Below is the second piece I have left, "unfinished", missing an eye. The first was a self portrait I did many years ago...I often wondered why I was attracted by something seemingly left undone.

Perhaps on a subconscious level, I like it because it symbolizes (for me) the human need for growth. We are all unfinished beings.  Or perhaps it means we like to keep something for ourselves, not giving society a full reveal - Guarding our hearts.

Today I decided it was time to place the final mark (my signature) on this 1 - ish year old piece painted from life at the Scottsdale Artists' School with artist Johanna Harmon. Her words of experience continue to echo through my thoughts as I paint. Thank you for helping me grow Johanna - you are an excellent artist and teacher! 

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Pablo Picasso Self portait - hanging at the MET

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Self portrait study 2009

The Art of Seeing.

The Art of Seeing.

Could it be comparable to the art of stopping?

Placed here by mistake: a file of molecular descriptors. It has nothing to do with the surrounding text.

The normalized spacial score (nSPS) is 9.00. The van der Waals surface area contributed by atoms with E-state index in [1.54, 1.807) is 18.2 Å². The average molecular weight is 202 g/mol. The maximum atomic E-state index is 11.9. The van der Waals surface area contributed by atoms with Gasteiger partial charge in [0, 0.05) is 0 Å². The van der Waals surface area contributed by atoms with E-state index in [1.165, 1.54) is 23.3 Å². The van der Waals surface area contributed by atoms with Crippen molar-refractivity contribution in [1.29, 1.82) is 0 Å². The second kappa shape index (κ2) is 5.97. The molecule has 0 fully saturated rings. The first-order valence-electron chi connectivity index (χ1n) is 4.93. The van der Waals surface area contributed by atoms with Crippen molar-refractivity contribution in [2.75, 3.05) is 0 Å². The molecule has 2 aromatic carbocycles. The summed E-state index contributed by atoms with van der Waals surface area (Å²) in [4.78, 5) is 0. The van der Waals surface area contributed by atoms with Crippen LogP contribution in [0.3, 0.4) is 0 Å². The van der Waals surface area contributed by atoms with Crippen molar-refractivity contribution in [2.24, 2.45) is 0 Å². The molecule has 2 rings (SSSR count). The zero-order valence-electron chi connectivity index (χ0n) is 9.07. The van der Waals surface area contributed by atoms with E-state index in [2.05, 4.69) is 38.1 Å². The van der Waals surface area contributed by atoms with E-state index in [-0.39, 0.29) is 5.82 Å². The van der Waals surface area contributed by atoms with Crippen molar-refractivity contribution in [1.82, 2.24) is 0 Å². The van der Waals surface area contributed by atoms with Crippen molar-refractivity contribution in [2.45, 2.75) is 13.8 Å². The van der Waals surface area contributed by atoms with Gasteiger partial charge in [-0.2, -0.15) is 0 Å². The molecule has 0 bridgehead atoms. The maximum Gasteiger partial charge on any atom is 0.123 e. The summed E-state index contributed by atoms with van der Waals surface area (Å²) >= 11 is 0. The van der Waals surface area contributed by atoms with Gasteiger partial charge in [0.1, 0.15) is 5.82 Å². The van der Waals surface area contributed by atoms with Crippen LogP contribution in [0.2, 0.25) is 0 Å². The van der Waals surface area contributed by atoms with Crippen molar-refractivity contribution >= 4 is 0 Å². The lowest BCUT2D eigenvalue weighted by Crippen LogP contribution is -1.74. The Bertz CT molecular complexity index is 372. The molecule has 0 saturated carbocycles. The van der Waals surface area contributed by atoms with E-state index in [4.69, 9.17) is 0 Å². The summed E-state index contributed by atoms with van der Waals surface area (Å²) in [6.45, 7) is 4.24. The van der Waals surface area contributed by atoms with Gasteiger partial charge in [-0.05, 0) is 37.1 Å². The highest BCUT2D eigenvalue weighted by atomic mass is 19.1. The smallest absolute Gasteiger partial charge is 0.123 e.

Perhaps the art of finishing?

 

Recently, I have been devouring podcasts on art and on business.

I enjoy both as they feed both sides of my brain. A person cannot have one without the other, no?

The artist must create. Create. Their. Very. Best. Work.

The artist must also know how to sell their work.

Sell directly to patrons, OR to a gallery.

As it turns out, I am both artist and gallerist. Responsible for the sales of my artists, for myself and my husband.

 

But, back to the art of seeing.

 

I have been listening to this podcast with Quang Ho:

 https://itunes.apple.com/us/podcast/art-chats-linda-fisler-presented/id534191682?mt=2&i=362610601

Quang Ho is one of the artists I am most fascinated by. He talks on the art of seeing and what that means. I've listened to this podcast 3, maybe 4 times, in the hopes of gleaning insight to help my work evolve.

The latest and perhaps most important information I have replayed countless times is the bit about light and shadow, and Rembrandt. How the science of light and shadow in 7 steps is so profoundly simple an 8 year old could understand. As I listened  over and over to these steps - I painted. I painted a wonderful start on a self portrait I am working on to meet a deadline.  As I painted, my focus was on letting the value of colour turn the form, creating a more 3 dimensional shape.